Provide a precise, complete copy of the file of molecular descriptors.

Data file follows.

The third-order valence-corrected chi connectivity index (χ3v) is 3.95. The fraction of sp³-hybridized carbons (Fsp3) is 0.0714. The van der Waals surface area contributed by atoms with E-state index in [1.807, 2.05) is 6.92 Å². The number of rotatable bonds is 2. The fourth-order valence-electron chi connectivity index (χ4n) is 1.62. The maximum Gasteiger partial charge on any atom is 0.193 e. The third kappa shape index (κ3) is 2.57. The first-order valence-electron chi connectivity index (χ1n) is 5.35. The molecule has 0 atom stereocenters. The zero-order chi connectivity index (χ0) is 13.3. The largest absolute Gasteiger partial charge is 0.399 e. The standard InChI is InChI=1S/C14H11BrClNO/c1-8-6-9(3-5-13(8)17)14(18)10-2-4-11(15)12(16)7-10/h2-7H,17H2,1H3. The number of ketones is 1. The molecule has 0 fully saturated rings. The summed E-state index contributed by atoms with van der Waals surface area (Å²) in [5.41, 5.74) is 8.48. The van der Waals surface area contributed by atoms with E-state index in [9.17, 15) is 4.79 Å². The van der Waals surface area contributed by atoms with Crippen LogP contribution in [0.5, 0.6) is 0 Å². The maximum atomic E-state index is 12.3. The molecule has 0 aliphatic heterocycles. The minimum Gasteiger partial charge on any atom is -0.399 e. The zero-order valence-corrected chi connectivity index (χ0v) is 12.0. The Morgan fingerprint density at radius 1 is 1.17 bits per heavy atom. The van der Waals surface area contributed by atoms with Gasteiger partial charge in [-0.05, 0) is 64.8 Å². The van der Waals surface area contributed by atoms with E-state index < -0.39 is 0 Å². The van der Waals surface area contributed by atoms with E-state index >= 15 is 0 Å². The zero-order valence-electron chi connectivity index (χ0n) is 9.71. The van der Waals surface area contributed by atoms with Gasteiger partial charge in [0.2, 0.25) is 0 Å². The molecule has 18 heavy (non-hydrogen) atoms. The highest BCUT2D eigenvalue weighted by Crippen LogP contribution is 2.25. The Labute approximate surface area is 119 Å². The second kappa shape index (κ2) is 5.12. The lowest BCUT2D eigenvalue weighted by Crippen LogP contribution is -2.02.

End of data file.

The third-order valence-corrected chi connectivity index (χ3v) is 3.95. The fraction of sp³-hybridized carbons (Fsp3) is 0.0714. The van der Waals surface area contributed by atoms with E-state index in [1.807, 2.05) is 6.92 Å². The number of rotatable bonds is 2. The fourth-order valence-electron chi connectivity index (χ4n) is 1.62. The maximum Gasteiger partial charge on any atom is 0.193 e. The third kappa shape index (κ3) is 2.57. The first-order valence-electron chi connectivity index (χ1n) is 5.35. The molecule has 0 atom stereocenters. The zero-order chi connectivity index (χ0) is 13.3. The largest absolute Gasteiger partial charge is 0.399 e. The standard InChI is InChI=1S/C14H11BrClNO/c1-8-6-9(3-5-13(8)17)14(18)10-2-4-11(15)12(16)7-10/h2-7H,17H2,1H3. The number of ketones is 1. The molecule has 0 fully saturated rings. The summed E-state index contributed by atoms with van der Waals surface area (Å²) in [5.41, 5.74) is 8.48. The van der Waals surface area contributed by atoms with E-state index in [9.17, 15) is 4.79 Å². The van der Waals surface area contributed by atoms with Crippen LogP contribution in [0.5, 0.6) is 0 Å². The maximum atomic E-state index is 12.3. The molecule has 0 aliphatic heterocycles. The minimum Gasteiger partial charge on any atom is -0.399 e. The zero-order valence-corrected chi connectivity index (χ0v) is 12.0. The Morgan fingerprint density at radius 1 is 1.17 bits per heavy atom. The van der Waals surface area contributed by atoms with Gasteiger partial charge in [-0.05, 0) is 64.8 Å². The van der Waals surface area contributed by atoms with E-state index < -0.39 is 0 Å². The van der Waals surface area contributed by atoms with E-state index >= 15 is 0 Å². The zero-order valence-electron chi connectivity index (χ0n) is 9.71. The van der Waals surface area contributed by atoms with Gasteiger partial charge in [0.2, 0.25) is 0 Å². The molecule has 18 heavy (non-hydrogen) atoms. The highest BCUT2D eigenvalue weighted by Crippen LogP contribution is 2.25. The Labute approximate surface area is 119 Å². The second kappa shape index (κ2) is 5.12. The lowest BCUT2D eigenvalue weighted by Crippen LogP contribution is -2.02.